Here is one method to calm your body which then sends signals to calm your mind. 

Start every morning and end every evening with this Qi Gong exercise. Or start with one of the yoga programs below. Choose what suits you.

For the video above – be sure to respect your body’s limits – use a cushion under your knees, cushions or folded blankets on the side when twisting your body and straps so you don’t over stretch or hurt your leg muscles.

At least once a day – do this 5 minute body scan:

When we are hurting, it is especially hard to reach out to other people. We are at heart social animals. If we’ve had difficult times growing up, we can suffer from trust issues. Learning to trust yourself and your body comes first. Once you feel you can trust yourself, then you will be able to trust yourself around other people. You will feel safer if your body and mind feels stronger. 

Find the people that you feel safe with first. Seek family members and friends you trust. There are many resources with health care providers or mental health workers that can help. Seek spiritual guidance that most suits your needs. I have found great solace with writing groups. There are yoga groups, Zoom meetings, and social media accounts. Start slowly. I find helping others helps me. 

When you are feeling tired, or overwhelmed, try this:

This exercise below can be done sitting – be sure that when you bend your knees and straight, that you can see your toes, so the knee mustn’t be bent too much. Adjust the exercise for sitting until you are comfortable standing. Do sit if you are inclined to get dizzy or if you are on the older side.  Below is an explanation and below this video one that demonstrates the technique.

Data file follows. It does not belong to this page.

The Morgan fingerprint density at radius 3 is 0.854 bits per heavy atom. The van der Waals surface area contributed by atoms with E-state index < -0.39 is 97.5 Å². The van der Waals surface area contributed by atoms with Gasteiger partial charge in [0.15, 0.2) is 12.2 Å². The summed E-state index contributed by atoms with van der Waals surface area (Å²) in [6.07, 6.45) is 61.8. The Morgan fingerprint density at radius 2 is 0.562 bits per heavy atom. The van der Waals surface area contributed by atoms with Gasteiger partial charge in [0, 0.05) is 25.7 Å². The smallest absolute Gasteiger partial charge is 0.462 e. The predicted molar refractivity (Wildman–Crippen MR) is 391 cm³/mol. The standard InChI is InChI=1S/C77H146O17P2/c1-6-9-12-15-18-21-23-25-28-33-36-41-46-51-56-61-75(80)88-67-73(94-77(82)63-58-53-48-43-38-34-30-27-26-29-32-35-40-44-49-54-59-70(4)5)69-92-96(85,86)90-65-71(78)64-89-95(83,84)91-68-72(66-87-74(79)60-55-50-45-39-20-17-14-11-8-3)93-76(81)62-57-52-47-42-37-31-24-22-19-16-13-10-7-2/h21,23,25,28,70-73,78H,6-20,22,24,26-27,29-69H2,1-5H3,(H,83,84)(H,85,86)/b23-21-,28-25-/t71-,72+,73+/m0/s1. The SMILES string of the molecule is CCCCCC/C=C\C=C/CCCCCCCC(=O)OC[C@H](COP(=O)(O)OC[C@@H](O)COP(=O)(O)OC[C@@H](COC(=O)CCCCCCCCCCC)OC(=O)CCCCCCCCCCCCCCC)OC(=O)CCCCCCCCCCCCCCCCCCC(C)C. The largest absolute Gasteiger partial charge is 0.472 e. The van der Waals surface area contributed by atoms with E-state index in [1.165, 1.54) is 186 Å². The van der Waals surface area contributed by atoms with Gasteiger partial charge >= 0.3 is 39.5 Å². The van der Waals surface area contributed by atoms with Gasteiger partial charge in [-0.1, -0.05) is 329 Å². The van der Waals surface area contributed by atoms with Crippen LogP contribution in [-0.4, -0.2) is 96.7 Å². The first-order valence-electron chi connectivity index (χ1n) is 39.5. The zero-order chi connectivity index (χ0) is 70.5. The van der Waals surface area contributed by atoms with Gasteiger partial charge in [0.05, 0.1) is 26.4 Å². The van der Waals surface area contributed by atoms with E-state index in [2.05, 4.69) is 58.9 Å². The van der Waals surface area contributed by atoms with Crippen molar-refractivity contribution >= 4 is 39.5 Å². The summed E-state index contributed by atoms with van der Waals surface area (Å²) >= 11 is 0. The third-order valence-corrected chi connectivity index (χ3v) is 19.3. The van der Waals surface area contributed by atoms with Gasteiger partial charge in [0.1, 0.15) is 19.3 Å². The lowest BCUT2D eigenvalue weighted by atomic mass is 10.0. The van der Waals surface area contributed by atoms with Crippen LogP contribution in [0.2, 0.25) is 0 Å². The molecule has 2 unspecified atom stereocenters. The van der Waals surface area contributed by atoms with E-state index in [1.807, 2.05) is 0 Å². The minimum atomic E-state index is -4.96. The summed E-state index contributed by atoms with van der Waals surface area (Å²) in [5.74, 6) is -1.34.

Counselling can be very helpful. I have found EMDR therapy extremely helpful for me: Eye Movement Desensitization and Reprocessing Therapy.

The body can help calm the mind. Watch the video below. Lovely stress release techniques. The first part looks as if there is a problem, just wait a bit for the magic. 

QiGong can manage anxiety and stress very well.

You can substitute the Qi Gong exercise with this Yoga exercise.

Here are some yoga practices you could try making part of your routine. Adjust the exercises if you find some postures too challenging. Standing and breathing and noticing your body will help heal. Below are easier programs and then further down are more advanced classes.

Note the knee bend demonstrated here is too deep. Move your feet forward so the knee bend is more than 90degrees or you will hurt your knees. Good Luck.

For more advanced yoga practitioners, below are some short programs you could try making part of your routine.